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Health News Results - 285

TUESDAY, June 22, 2021 (HealthDay News) -- The good news: Levels of lead in the air that Londoners breathe are far lower today than they were in the 1980s, when leaded gas was an automotive staple.

The bad news: Decades-old lead particles still pollute the city's air, a stubborn and potentially hazardous leftover of a now banned product. The findings might have implic...

Your earliest memories may stretch back to a younger age than previously thought, new research suggests.

The study found that people can recall back to an average age of 2½ years old, which is a year earlier than suggested by previous studies.

The findings from the 21-year study were recently published online in the journal Memory.

"When one's earliest memory occurs,...

MONDAY, June 21, 2021 (HealthDay News) -- Whether to share your bed with your infant at night has been the subject of heated debate: The American Academy of Pediatrics (AAP) advises against it, recommending room-sharing but not bed-sharing, while others promote the practice as part of an idea called attachment parenting.

Now, a new study finds bed-sharing did nothing t...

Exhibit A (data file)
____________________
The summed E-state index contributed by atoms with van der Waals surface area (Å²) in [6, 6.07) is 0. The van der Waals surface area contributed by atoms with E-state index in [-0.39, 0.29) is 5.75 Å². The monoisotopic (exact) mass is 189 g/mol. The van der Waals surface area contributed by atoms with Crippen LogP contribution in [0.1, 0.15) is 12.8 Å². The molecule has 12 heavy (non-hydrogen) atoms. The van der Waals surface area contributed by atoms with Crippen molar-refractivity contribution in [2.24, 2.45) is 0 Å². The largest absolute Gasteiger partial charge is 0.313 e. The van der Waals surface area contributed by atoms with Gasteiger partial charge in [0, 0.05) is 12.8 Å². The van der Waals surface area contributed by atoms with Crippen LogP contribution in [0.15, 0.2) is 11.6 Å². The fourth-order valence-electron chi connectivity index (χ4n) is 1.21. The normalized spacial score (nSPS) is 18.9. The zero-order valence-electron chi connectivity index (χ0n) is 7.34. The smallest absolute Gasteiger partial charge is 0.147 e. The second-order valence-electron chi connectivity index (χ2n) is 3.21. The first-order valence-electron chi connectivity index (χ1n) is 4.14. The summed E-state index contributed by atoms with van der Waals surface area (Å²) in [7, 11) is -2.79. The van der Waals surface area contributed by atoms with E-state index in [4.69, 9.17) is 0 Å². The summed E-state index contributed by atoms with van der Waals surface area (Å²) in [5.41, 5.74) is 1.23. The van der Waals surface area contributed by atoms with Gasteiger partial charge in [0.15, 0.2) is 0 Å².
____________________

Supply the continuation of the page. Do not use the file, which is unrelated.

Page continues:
Postpartum depression strikes fathers of premature babies more often than previously thought, and it can linger longer in fathers than in mothers, a new study finds.

The researchers screened for depression in 431 parents of premature infants in a neonatal intensive care unit (NICU) and identified depression symptoms in 33% of mothers and 17% of fathers.

After the babies were brou...

When depression strikes teachers, they can suffer mightily, but a new study suggests their students' ability to learn might also be harmed.

Researchers found a correlation between teachers' depressive symptoms and math skills in early learners enrolled in Head Start programs. Head Start is a U.S. government program providing early education, nutrition, health and parent support for low-in...

MONDAY, June 21, 2021 (HealthDay News) -- In a finding that confirms what many suspect, a new study shows that teens who are overweight or obese may be more likely to develop type 2 diabetes or have a heart attack in their 30s and 40s.

These teens are also more likely to have other health issues down the road, regardless of whether they shed any excess weight during adu...

TUESDAY, June 15, 2021 (HealthDay News) -- More teens in the United States are reporting their sexual identity as gay, lesbian or bisexual, nationwide surveys show.

Between 2015 and 2019, the percentage of 15- to 17-year-olds who said they identified as "non-heterosexual" rose from 8.3% to 11.7%, according to nationwide surveys by the U.S. Centers for Disease Control an...